TBS: How much did you actually study?
Siddikur: I passed SSC in 2000, after qualifying for the national team. After that, I couldn't continue my studies.
TBS: Tell us about your first tournament as a professional golfer.
Siddikur: It was in India. I had to get through a qualifying round to participate in that tournament. I was ranked 14th among 200-300 golfers. It was a great experience to qualify for the Indian tour.
TBS: Pick the most satisfying victory of your career.
Siddikur: If I count both amateur and professional, I will pick the 2001 amateur open in Bangladesh and 2010 Brunei open.
Brunei open was a do or die tournament for me. I was in such a crisis in 2010 that I thought I wouldn't persist with golf anymore. Then I became champion in the Brunei open. I got USD54,000 (Tk46 lakh) as prize money which was a huge amount. Since then, there has been no looking back.
TBS: What's the greatest achievement of your career?
Siddikur: Participating in the Olympic games is definitely the greatest achievement. I became part of history because no one before me from Bangladesh participated in the Olympics directly. It was a proud moment to represent Bangladesh in the greatest show on earth.
TBS: You participated in the Golf World Cup as well..
Siddikur: Golf World Cup is not that big of a tournament like cricket and football. It takes place every two years. Only 60 golfers participate there. I participated in four PGA tours directly from the merit list and my results were good as well.
TBS: In which tournament did you win the highest amount of prize money?
Siddikur: I won USD2,25,000 from Hero India. But I have to spend a lot. I have to spend about Tk10 million every year.
TBS: How much have you earned as prize money so far?
Siddikur: I have won a lot. But I have spent 80% of it. My German coach charges Tk50,000 per day. So, I have to spend Tk3,00,0000 if I am coached for two months. But I don't have any sponsor. As I said, I have to spend ৳10 million every year. I have to spend that if I have a sponsor or not. But I won't be sad if I don't have any money left at the end of the year. Because I visit 30 countries in a year. To get acquainted with 30 different cultures is a priceless experience.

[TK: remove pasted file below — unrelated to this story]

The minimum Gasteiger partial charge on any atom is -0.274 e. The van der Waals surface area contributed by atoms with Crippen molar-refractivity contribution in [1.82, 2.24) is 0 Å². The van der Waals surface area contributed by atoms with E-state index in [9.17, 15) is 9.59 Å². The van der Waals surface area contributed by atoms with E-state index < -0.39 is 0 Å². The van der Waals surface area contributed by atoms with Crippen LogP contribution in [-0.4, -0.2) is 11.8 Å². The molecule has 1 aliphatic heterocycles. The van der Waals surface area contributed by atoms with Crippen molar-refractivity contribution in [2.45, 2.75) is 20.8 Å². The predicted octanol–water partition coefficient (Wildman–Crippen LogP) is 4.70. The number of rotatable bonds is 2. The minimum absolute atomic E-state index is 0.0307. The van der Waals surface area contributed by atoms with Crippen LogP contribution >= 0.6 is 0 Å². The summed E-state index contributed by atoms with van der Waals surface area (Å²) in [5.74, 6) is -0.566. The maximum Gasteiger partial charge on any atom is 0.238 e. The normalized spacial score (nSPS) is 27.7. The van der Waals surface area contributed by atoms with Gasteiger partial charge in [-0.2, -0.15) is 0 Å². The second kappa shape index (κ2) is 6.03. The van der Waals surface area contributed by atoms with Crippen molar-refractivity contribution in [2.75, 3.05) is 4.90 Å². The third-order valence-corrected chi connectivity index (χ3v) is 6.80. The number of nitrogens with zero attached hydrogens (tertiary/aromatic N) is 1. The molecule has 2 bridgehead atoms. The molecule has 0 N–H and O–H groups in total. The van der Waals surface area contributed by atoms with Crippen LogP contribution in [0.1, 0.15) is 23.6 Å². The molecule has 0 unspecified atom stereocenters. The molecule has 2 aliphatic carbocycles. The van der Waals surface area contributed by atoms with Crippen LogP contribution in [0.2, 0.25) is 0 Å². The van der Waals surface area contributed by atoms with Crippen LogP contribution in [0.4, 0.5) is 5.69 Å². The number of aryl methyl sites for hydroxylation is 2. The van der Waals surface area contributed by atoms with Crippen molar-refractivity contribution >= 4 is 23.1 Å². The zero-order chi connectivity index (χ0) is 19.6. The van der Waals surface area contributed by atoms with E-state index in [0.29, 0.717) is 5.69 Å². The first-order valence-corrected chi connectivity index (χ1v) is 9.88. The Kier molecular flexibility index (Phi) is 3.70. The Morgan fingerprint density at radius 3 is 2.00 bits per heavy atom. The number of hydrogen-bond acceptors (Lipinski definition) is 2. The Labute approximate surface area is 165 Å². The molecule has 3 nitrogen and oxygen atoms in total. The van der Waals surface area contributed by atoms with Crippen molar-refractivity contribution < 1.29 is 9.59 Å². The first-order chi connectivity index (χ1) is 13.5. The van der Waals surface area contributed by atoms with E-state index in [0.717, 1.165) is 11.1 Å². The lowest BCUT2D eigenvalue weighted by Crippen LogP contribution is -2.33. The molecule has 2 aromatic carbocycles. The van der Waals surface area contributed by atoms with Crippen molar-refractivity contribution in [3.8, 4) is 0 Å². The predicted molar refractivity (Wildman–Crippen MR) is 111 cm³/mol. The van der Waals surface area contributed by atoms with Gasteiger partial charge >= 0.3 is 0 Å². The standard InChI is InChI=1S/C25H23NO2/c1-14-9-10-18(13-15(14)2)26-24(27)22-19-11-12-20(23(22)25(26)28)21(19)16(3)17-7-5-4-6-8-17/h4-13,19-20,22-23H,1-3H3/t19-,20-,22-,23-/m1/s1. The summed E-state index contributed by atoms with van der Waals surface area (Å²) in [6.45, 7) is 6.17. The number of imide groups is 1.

TBS: Is there any golfer whom you couldn't believe you were watching with your own eyes?
Siddikur: Tiger Woods. Before that, I had watched him on TV. I met and spoke to him during the 2013 PGA tour. I couldn't believe my eyes that I was watching the great Tiger Woods.
TBS: What are the tournaments you dream of winning?
Siddikur: I want to win one of the five major trophies of the PGA tour.
TBS: What's the future of golf in Bangladesh?
Siddikur: I think there's a good future. We Bangladeshis can work hard. If facilities are enhanced keeping in mind the future, then I think quality golfers will come through. Consistency is very important in this regard.
TBS: What's the most miserable period in your life and why?
Siddikur: We had a big family of six members. My father didn't do anything specific. He was a day labourer. So it was a challenge to enjoy three square meals. Definitely this was the most miserable period in my life.
TBS: Do you have any plan to do something regarding golf in Bangladesh?
Siddikur: It would be great to do something. I cannot do anything alone. Rather, if I can bring Bangladesh more glory in future, it would definitely encourage the next generation.